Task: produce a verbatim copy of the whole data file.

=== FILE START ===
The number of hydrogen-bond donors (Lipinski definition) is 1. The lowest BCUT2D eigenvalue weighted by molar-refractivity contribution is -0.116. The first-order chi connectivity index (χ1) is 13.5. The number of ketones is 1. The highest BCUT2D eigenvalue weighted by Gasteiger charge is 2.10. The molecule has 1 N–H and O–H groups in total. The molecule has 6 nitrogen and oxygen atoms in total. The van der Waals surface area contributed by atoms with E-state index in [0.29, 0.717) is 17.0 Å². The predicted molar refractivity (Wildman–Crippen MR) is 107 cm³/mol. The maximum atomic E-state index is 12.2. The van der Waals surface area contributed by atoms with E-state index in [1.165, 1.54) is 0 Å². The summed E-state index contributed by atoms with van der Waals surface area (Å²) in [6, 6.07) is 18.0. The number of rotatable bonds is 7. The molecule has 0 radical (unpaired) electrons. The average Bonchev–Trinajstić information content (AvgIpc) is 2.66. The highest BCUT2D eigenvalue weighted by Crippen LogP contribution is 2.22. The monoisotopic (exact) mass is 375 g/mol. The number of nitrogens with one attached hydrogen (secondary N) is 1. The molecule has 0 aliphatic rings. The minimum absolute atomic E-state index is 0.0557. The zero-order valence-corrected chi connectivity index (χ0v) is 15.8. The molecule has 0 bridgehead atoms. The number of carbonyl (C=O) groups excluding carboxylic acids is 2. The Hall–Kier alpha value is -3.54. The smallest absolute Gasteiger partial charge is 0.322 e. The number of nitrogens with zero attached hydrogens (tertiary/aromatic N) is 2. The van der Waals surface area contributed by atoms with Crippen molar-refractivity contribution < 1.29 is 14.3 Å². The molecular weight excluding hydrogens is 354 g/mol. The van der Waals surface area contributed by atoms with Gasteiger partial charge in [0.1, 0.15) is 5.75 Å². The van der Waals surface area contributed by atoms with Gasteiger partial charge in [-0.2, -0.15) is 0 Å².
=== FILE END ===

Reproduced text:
The number of hydrogen-bond donors (Lipinski definition) is 1. The lowest BCUT2D eigenvalue weighted by molar-refractivity contribution is -0.116. The first-order chi connectivity index (χ1) is 13.5. The number of ketones is 1. The highest BCUT2D eigenvalue weighted by Gasteiger charge is 2.10. The molecule has 1 N–H and O–H groups in total. The molecule has 6 nitrogen and oxygen atoms in total. The van der Waals surface area contributed by atoms with E-state index in [0.29, 0.717) is 17.0 Å². The predicted molar refractivity (Wildman–Crippen MR) is 107 cm³/mol. The maximum atomic E-state index is 12.2. The van der Waals surface area contributed by atoms with E-state index in [1.165, 1.54) is 0 Å². The summed E-state index contributed by atoms with van der Waals surface area (Å²) in [6, 6.07) is 18.0. The number of rotatable bonds is 7. The molecule has 0 radical (unpaired) electrons. The average Bonchev–Trinajstić information content (AvgIpc) is 2.66. The highest BCUT2D eigenvalue weighted by Crippen LogP contribution is 2.22. The monoisotopic (exact) mass is 375 g/mol. The number of nitrogens with one attached hydrogen (secondary N) is 1. The molecule has 0 aliphatic rings. The minimum absolute atomic E-state index is 0.0557. The zero-order valence-corrected chi connectivity index (χ0v) is 15.8. The molecule has 0 bridgehead atoms. The number of carbonyl (C=O) groups excluding carboxylic acids is 2. The Hall–Kier alpha value is -3.54. The smallest absolute Gasteiger partial charge is 0.322 e. The number of nitrogens with zero attached hydrogens (tertiary/aromatic N) is 2. The van der Waals surface area contributed by atoms with Crippen molar-refractivity contribution < 1.29 is 14.3 Å². The molecular weight excluding hydrogens is 354 g/mol. The van der Waals surface area contributed by atoms with Gasteiger partial charge in [0.1, 0.15) is 5.75 Å². The van der Waals surface area contributed by atoms with Gasteiger partial charge in [-0.2, -0.15) is 0 Å².